Everyone born before 1990 has a 9/11 story.
– Kevin Tureff
I just read Kevin Tureff’s 9/11 story in his book Channel of Peace: Stranded in Gander on 9/11. I bought Kevin’s book from the shop at the National September 11 Memorial & Museum while in New York City last year. Since returning from that trip the book has sat in my ‘to read’ pile. Something made me pick it up today. It’s 120 pages. I read it in one sitting.
One of my favourite podcasts, 99% Invisible, released it’s latest episode today. Serendipitously, the episode is also about Gander. So I’ve had a Gander day.
For emergency managers and volunteers, the first half of Kevin’s book is a wonderful insight into the thoughts, feelings and experiences of the people we support in our work. You’ll nod along to his accounts of people in need of medication that is inaccessible in their checked in luggage and the general unpleasantness of sleeping in a shelter. You’ll notice how important access to information was and recognise the urgent need for people to contact their loved ones. You also likely marvel at a town that seems born for humanitarian response.
I say humanitarian, not emergency (though that applies too!), response for a reason. The openness, the offer of unconditional support, free of judgement in the wake of the one of the worst acts of terror in history is almost an enbodiment of humanitarian principles. As I read Kevin’s account of September 11 and the days that followed I wondered about the town and the people he mentioned. Had they done this before? Albeit on a smaller scale? Did they practice? Are they all retired emergency services and humanitarian workers and their families that have formed a secret humanitarian village? Unlikely, though Gander does reinforce my longstanding belief that Canadians basically win at humanity. Have you met an awful Canadian? Ok, I digress…a lot.
The second half of Kevin’s book meanders through the years that follow. For those of us interested in recovery and the varying ways disasters stay with us and shape our lives, the effects are evident in Kevin’s story. Unlike many post disaster stories however the Gander experience seems to have brought those involved an immense sense of hope for humanity. Roman Mars, in the Gander International episode of 99% Invisible, talks about how some of the ‘plane people’ continue to have a relationship with the people of Gander. Kevin being one. Gander’s 9/11 story has even become a Broadway musical (I shall report back later in the year)!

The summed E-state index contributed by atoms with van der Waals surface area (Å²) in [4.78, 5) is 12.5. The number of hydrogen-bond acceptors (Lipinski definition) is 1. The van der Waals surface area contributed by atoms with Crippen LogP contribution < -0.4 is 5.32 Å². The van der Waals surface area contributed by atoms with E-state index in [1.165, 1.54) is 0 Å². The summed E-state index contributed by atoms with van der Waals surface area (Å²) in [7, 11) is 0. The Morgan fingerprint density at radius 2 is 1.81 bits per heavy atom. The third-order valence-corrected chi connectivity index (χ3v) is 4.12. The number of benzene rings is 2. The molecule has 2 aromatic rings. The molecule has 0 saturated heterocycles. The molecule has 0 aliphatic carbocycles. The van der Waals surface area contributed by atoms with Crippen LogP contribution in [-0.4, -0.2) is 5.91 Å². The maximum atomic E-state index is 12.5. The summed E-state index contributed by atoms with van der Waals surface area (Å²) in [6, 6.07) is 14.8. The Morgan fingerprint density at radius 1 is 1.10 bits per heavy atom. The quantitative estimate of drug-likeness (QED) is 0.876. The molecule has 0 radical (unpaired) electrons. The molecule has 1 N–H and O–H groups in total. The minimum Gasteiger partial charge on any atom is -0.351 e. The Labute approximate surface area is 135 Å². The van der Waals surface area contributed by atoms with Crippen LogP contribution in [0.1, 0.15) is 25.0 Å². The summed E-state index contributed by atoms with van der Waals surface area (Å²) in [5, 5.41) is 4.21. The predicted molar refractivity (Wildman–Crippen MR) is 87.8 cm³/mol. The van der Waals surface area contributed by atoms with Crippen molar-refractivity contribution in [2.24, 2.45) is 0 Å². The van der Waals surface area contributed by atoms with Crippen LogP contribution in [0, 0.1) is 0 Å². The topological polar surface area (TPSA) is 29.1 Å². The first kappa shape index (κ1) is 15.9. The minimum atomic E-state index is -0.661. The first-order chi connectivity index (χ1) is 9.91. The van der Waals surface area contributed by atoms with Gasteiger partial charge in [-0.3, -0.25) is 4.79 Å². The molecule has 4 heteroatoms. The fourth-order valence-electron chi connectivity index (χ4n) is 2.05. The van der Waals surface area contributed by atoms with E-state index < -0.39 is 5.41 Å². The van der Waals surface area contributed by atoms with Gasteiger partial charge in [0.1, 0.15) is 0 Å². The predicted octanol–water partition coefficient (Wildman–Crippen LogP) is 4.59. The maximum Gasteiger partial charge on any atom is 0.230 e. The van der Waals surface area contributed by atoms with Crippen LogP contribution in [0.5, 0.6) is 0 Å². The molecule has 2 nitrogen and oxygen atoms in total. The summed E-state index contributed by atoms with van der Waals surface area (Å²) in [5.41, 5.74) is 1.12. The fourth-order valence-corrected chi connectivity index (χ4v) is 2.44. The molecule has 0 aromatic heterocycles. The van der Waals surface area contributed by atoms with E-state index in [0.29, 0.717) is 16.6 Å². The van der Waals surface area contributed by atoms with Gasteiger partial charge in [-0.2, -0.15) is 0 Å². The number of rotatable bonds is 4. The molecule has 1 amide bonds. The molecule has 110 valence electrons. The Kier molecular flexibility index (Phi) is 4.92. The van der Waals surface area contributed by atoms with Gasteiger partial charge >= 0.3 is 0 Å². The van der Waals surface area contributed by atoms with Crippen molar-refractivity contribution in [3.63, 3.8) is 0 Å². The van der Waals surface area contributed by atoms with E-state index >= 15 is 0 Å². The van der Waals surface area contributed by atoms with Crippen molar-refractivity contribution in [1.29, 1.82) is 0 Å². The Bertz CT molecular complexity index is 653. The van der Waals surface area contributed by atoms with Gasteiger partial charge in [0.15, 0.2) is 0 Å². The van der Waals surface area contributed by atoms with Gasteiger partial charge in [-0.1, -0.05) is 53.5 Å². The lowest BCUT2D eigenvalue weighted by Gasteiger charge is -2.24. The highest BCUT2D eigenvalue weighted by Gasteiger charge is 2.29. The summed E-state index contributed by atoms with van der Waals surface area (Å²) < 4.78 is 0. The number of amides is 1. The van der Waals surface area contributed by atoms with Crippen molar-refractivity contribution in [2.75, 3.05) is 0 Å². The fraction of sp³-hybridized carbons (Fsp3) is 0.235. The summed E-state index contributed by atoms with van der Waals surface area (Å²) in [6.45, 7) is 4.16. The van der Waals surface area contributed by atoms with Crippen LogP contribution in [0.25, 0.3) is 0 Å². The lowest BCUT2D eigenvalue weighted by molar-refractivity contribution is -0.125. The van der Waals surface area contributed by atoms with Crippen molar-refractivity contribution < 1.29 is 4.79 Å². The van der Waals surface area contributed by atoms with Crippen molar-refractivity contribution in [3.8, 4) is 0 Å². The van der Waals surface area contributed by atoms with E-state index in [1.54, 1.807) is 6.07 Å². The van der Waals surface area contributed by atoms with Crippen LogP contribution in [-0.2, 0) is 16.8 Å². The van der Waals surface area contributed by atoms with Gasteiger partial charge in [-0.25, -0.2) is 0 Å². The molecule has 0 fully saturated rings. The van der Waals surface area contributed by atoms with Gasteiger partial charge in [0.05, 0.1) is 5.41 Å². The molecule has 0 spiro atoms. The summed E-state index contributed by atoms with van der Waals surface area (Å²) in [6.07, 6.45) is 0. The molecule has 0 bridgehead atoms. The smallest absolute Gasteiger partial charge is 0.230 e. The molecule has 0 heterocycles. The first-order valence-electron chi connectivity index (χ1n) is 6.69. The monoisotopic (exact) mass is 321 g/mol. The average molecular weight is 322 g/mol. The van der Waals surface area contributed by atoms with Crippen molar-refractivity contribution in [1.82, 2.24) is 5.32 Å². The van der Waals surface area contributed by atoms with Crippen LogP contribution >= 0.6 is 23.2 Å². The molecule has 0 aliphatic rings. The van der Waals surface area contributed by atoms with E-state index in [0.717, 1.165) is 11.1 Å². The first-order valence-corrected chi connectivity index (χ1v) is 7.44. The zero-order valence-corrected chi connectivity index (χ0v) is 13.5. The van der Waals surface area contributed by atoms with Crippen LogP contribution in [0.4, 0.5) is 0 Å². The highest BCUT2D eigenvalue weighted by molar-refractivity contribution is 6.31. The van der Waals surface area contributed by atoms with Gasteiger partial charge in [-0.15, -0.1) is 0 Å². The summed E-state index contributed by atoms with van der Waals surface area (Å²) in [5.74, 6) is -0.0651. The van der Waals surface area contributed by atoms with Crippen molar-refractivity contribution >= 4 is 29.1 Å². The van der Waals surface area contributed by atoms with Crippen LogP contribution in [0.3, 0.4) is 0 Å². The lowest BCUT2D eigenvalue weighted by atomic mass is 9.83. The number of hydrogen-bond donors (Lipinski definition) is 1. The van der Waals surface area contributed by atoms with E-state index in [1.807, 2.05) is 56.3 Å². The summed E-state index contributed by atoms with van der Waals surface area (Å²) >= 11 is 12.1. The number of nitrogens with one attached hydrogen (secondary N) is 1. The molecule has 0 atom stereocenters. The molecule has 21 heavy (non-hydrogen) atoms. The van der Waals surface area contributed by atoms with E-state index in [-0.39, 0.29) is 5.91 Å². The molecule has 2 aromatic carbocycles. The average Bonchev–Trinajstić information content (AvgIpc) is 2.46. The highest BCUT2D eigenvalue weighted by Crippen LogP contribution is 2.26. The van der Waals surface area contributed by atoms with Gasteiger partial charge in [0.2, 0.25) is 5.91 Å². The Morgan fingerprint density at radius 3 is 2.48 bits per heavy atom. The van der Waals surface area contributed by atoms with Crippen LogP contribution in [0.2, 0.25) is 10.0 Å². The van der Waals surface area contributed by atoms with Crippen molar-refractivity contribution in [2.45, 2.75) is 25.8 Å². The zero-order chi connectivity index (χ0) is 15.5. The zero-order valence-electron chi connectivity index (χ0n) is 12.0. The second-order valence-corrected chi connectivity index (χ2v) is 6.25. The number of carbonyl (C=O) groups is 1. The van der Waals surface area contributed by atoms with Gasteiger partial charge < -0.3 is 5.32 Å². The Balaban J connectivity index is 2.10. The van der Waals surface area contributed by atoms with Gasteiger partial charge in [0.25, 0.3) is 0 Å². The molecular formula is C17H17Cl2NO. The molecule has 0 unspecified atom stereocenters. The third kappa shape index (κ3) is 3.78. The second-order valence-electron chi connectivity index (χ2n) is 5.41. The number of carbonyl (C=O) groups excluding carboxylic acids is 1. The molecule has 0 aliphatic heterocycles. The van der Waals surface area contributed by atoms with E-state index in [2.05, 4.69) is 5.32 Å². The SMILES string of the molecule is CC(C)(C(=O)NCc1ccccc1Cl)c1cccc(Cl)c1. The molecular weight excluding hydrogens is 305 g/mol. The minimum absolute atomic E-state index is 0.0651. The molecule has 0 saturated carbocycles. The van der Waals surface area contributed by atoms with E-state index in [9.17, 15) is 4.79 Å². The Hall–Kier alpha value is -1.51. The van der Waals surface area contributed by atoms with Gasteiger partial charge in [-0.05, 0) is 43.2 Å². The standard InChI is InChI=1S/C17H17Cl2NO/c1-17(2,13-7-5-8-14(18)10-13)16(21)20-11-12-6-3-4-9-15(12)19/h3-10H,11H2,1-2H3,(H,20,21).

In addition to my disaster nerd status, I’m also an architecture and design nerd and was delighted to learn of the mid century nirvana that is the lounge at the Gander International Aiport. I learnt much about the international lounge and it’s many famous guests from my aforementioned friend, Roman Mars and his podcast (the photo below will make sense when you listen).
If you want to have a Gander day too, I’d recommend listening to 99% Invisible’s Gander International Airport episode before reading Channel of Peace. 99pi’s episode gives you a lovely overview of the history of Gander, Gander International Aiport and Gander’s relationship with developments in aviation technology. And if you can’t get your hands on Kevin’s book it also includes a brief exploration of Gander’s 9/11 story.
Keep learning recovery friends,
*Feature photo curtesy of Tink of Ink and their article on Gander International’s glory days.